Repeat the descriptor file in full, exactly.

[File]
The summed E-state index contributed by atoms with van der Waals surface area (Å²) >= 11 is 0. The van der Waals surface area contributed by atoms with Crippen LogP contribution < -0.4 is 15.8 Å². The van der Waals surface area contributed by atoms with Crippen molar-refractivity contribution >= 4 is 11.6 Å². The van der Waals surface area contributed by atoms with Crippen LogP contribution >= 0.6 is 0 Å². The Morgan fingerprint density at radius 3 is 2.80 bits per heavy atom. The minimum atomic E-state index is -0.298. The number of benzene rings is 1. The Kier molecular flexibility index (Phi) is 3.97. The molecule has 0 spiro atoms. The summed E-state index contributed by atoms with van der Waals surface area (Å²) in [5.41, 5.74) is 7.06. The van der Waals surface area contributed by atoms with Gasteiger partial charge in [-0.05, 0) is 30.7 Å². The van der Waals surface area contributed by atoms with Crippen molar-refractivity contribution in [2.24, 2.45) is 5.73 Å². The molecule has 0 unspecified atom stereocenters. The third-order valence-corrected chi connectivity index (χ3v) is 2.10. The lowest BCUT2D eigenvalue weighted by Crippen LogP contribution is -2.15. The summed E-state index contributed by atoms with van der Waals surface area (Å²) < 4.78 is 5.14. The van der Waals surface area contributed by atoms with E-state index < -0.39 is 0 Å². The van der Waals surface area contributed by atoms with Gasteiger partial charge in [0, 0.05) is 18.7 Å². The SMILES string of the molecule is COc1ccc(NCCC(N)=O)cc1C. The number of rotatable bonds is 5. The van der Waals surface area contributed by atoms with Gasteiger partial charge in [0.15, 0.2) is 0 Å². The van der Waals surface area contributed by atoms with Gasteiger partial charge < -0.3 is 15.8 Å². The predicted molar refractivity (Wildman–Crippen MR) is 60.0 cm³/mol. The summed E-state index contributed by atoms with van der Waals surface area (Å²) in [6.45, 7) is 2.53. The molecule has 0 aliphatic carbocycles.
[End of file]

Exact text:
The summed E-state index contributed by atoms with van der Waals surface area (Å²) >= 11 is 0. The van der Waals surface area contributed by atoms with Crippen LogP contribution < -0.4 is 15.8 Å². The van der Waals surface area contributed by atoms with Crippen molar-refractivity contribution >= 4 is 11.6 Å². The van der Waals surface area contributed by atoms with Crippen LogP contribution >= 0.6 is 0 Å². The Morgan fingerprint density at radius 3 is 2.80 bits per heavy atom. The minimum atomic E-state index is -0.298. The number of benzene rings is 1. The Kier molecular flexibility index (Phi) is 3.97. The molecule has 0 spiro atoms. The summed E-state index contributed by atoms with van der Waals surface area (Å²) in [5.41, 5.74) is 7.06. The van der Waals surface area contributed by atoms with Gasteiger partial charge in [-0.05, 0) is 30.7 Å². The van der Waals surface area contributed by atoms with Crippen molar-refractivity contribution in [2.24, 2.45) is 5.73 Å². The molecule has 0 unspecified atom stereocenters. The third-order valence-corrected chi connectivity index (χ3v) is 2.10. The lowest BCUT2D eigenvalue weighted by Crippen LogP contribution is -2.15. The summed E-state index contributed by atoms with van der Waals surface area (Å²) < 4.78 is 5.14. The van der Waals surface area contributed by atoms with E-state index < -0.39 is 0 Å². The van der Waals surface area contributed by atoms with Gasteiger partial charge in [0, 0.05) is 18.7 Å². The SMILES string of the molecule is COc1ccc(NCCC(N)=O)cc1C. The number of rotatable bonds is 5. The van der Waals surface area contributed by atoms with Gasteiger partial charge in [0.15, 0.2) is 0 Å². The van der Waals surface area contributed by atoms with Gasteiger partial charge < -0.3 is 15.8 Å². The predicted molar refractivity (Wildman–Crippen MR) is 60.0 cm³/mol. The summed E-state index contributed by atoms with van der Waals surface area (Å²) in [6.45, 7) is 2.53. The molecule has 0 aliphatic carbocycles.